The Ford Focus Mk1 was launched back in 1998, so is now a fairly old car. Its styling carried on Ford’s ‘New Edge’ philosophy that they had going on at the time. This is certainly a fresher and more aggressive design when compared to the Escort that it replaced. With the possible exception of the Escort RS Cosworth, a car that looks just as ridiculous today as it did when launched.
To my eyes, the Focus still looks reasonably fresh and isn’t going to offend anybody. Clearly the majority agree because there are lots of them on the roads today. The version I have here is the Ghia (‘luxury’) version. One will be rewarded with sportier suspension and some neat alloys if one goes for the Zetec version. These really help the car sit well on the road. The Focus seems to have aged quite well, and I’m not sure the same can be said of its successors.
The interior is exactly what you would expect from a car produced in the late 90s. It’s very late 90s. The materials are not of the highest quality, but at the same time, nothing has fallen out and everything still works as desired. There is more than enough adjustment in both the steering column and the seats that it should be easy to get into a suitable driving position. There is ample space for driver, passengers and luggage.
The seats are reasonably comfortable, but it might be a good idea to take a break every couple of hours anyway. The controls are logically laid out, such that this is not a scary car to get familiar with. They also have a good weight to them, so one knows when the indicator is on, or the air conditioning has been selected. Some driving schools use the Focus as their vehicle of choice, so the logical cabin makes life easier.
This version has the 2.0 Petrol, which provides 130bhp. This doesn’t sound like much (because it isn’t), but the car is also quite light at around 1250kg so it does feel pretty nippy around town. The engine also develops good torque from low engine speeds, so it gets off the line well. The 2.0 version is also geared slightly more aggressively than other versions, so it reaches lower speeds in the first four gears than its stablemates. Fifth gear allows the 1988cc engine to demonstrate its extra power though.
For those interested, the top speed is about 126 mph and 0-60 takes around 9 seconds. The short gearing means the car feels faster on the road than it may read in the brochure. Brakes are not the most powerful, but have good progression. The pedal feels solid enough that it’s easy to apply the amount of braking force that one needs.
This is the foundation on which the Focus has built its name. The old Escort didn’t have the best reputation as a ‘driver’s car’. The Focus was therefore a bit of a revelation in this are. Some may argue that it still is. It drives superbly, even by today’s standards. The Focus is fun not only compared to the Escort, but also compared to some of the versions which followed. It’s certainly more enjoyable than some cars from supposedly more ‘prestigious’ brands. If you’re after an everyday car with the emphasis on how it drives, then your search is over. Don’t bother checking out other cars of a similar size or age. This car simply drives better.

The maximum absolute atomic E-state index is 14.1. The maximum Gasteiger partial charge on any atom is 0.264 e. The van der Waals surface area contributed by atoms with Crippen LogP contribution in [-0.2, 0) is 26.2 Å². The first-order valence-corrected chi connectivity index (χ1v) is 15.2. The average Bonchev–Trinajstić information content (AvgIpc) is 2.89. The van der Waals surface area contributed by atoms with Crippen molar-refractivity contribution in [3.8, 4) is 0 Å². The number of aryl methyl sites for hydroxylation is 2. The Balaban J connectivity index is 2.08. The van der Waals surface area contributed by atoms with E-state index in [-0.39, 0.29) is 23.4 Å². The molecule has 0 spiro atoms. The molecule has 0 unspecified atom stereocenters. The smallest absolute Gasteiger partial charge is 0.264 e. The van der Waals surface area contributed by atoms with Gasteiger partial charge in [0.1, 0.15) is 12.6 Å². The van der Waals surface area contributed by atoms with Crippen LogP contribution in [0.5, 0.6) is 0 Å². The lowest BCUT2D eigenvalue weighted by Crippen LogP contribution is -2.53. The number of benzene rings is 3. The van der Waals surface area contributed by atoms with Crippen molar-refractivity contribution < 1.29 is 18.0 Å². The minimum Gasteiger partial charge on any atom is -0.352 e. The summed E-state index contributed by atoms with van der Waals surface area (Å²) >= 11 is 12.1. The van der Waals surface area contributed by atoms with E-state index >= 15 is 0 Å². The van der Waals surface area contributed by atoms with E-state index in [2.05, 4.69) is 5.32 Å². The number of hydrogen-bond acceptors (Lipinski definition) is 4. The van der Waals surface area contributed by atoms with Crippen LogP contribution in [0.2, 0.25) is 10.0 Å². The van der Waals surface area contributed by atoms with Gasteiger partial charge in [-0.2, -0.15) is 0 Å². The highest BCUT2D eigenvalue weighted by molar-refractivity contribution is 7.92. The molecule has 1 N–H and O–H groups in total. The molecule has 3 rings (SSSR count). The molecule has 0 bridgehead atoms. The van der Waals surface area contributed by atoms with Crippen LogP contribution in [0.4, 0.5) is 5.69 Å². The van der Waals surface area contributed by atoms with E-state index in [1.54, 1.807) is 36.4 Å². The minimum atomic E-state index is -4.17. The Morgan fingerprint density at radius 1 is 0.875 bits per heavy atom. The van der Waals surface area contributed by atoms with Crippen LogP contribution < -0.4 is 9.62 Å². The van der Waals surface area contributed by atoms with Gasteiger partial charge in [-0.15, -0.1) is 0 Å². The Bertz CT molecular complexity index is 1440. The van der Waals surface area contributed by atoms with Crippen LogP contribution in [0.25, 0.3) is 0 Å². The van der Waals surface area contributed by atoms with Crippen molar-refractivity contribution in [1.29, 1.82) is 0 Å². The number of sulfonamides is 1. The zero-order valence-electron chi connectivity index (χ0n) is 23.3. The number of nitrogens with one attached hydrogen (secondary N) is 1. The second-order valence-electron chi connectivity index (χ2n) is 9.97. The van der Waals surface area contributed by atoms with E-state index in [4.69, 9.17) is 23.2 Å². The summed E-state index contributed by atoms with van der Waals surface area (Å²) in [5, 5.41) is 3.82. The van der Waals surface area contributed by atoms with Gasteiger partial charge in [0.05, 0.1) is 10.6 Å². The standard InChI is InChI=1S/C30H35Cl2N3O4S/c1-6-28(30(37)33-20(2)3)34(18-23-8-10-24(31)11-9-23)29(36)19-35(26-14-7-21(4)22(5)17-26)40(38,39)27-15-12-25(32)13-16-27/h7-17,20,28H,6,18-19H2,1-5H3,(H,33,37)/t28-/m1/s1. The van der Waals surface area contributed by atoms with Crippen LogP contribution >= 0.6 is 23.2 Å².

The main improvement comes from this car having independent rear suspension, which was not commonplace on cars of this size. This increases both stability and agility. The steering is sharp enough that you aren’t endlessly turning the wheel to make it round a corner, but not so sharp that changing lanes will feel unsettling. The car has great grip from the tyres, which is useful for learners. The car stays flat while turning, and this makes it reassuring to drive at speed. The ride is firm, and you do feel bumps but it’s rarely uncomfortable. There is a fair amount of noise when on the motorway, but it never becomes too tiring on longer journeys.
I bought the car for £2000 5 years ago. I thought this was good value considering the version, mileage, condition and service history. Insurance for me was around £700 initially, and it’s been going down from there. In terms of servicing, parts are cheap and don’t need replacing too often. it’s also a very easy car to work on yourself, as Fords tend to be. This Focus still is a reasonably common car, so it’s easy to find the necessary parts.
I can keep the car well serviced for around £100-£150 per year. Fuel economy is very dependent on environment. I’m getting around 28 mpg if I never leave town, but on the motorway it is regularly over 40. It has not broken down once, even after some constant ‘enthusiastic’ driving. I’m told that occasional fast driving is good for the car. So I’m happy to oblige!
Who’s it for?
This car is for people who would like a cheap, good value set of wheels. People who want a car that gets on with the job without fuss. People that want to enjoy themselves behind the wheel but not pay for it everywhere else. This is a car that demands very little from its owner. But the amount of fun that we get back in return makes it a great option. Many are limited to just one car, so it makes sense to have a car that’s great for driver, passengers and bank account. This is that car!
MotorKwirks Value Rating: 90%
This was my only car for the last 5 years and, apart from track days, there is no situation that it can’t reasonably handle. I was very happy with it, although sometimes I did wish it was a little bit quicker. But as an only car, it fits the bill very well. The Ford Focus Mk1 is cheap to buy, cheap to run, great to drive. There is a reason so many of these things were sold.
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